Early years settings reject plans to relax childcare ratios


Nearly nine out of 10 nurseries and pre-schools in England oppose plans to relax childcare ratios, dismissing government claims it could result in lower fees being charged, a survey has found.

The poll of more than 9,000 early years settings in England, conducted by the Early Years Alliance (EYA) between 28 April and 4 May, revealed overwhelming opposition to the proposals which would bring ratios in line with those used in Scotland.

Under plans announced by children and families minister Will Quince, settings in England could operate under a ratio of one adult per five two-year-olds, up from the current limit of four.

While the alliance said its research was carried out ahead of the government’s official announcement about relaxing the ratios, its findings showed 87 per cent of respondents were opposed to the principle of operating with more children per adult.

Of those nurseries and pre-schools – which accounted for around three-quarters of survey respondents – 80 per cent said they were “strongly opposed” to any change to current childcare ratios.

The findings showed only 13 per cent of settings said they would regularly or permanently use the new ratios, with the same figure stating they would enjoy moderate or significant financial benefits from ratio changes.

Just two per cent of all nursery and pre-school respondents said that ratio rule changes would result in a reduction in childcare fees at their setting.

Similarly, childminders that responded to the survey said they did not expect such changes to mean that they could offer lower fees for parents, with only two per cent indicating this would be the case.

The survey also found most early years settings and more than half of childminders believed looser ratios would have a negative impact on quality of provision.

Almost 90 per cent of respondents from nurseries and pre-schools and nearly 60 per cent of childminders said ratio changes could also impact negatively on staff and their mental health and wellbeing.

Several family and parenting organisations and unions have voiced their opposition to the proposals which are due to be consulted on in the summer.

An online petition against any changes to ratio numbers has already received more than 60,000 signatures.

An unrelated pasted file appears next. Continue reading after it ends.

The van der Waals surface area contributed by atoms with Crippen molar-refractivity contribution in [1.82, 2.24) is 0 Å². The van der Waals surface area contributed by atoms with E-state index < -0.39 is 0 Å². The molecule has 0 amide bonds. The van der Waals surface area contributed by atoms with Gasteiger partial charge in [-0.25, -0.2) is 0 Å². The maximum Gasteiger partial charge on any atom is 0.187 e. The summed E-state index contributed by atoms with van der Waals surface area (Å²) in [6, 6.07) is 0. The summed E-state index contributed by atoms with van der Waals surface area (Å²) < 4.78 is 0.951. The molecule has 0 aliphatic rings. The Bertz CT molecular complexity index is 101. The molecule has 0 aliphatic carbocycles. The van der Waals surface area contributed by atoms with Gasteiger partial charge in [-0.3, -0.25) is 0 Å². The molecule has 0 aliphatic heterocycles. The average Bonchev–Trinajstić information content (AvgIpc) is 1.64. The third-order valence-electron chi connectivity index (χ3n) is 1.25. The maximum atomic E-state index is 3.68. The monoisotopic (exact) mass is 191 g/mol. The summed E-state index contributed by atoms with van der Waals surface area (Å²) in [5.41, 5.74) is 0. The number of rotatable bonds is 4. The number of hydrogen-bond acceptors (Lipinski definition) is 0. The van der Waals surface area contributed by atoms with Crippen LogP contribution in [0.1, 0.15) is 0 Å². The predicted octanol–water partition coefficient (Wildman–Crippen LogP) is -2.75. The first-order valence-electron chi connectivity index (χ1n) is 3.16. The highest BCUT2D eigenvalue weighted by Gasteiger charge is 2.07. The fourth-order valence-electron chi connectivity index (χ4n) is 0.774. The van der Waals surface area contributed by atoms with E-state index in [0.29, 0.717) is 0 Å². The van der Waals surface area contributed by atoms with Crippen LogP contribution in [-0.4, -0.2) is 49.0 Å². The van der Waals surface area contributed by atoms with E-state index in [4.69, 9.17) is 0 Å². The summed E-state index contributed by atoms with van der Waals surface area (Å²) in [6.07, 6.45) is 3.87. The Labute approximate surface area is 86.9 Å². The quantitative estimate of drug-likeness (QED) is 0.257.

Neil Leitch, NYA chief executive, said its survey results showed that most settings would not relax their ratios even if the government were successful in its plans to implement the changes.

“All it will mean is that at the minority of settings that might relax ratios, staff will be even more overworked and overstretched than they are already and children will receive less individual care and support at a time when they need it more than ever, without any difference being made to childcare costs,” he said.

June O’Sullivan, chief executive officer of the London Early Years Foundation, which operates 39 social enterprise nurseries in London, agreed the move would put more pressure on early years settings.

“Meddling with the staff to child ratios is not practical nor will it reduce the cost of childcare for any family.

“Noone in government has thought this through or even considered how it will affect babies and two-year-olds whose welfare and development are closely linked to social interaction and forming secure attachments with adults all day long,” she said.

The National Day Nurseries Association (NDNA) said it wanted to remind the government of its pledge to work with the sector ahead of any changes to ratios being introduced.

“Any plans to alter childcare ratios must be done in consultation with early years providers, experts and practitioners,” said Purnima Tanuku, NDNA’s chief executive.

“The minister has reassured the public that he will work with the sector and won’t do anything to jeopardise quality or children’s safety and we want to see that commitment honoured,” she added.


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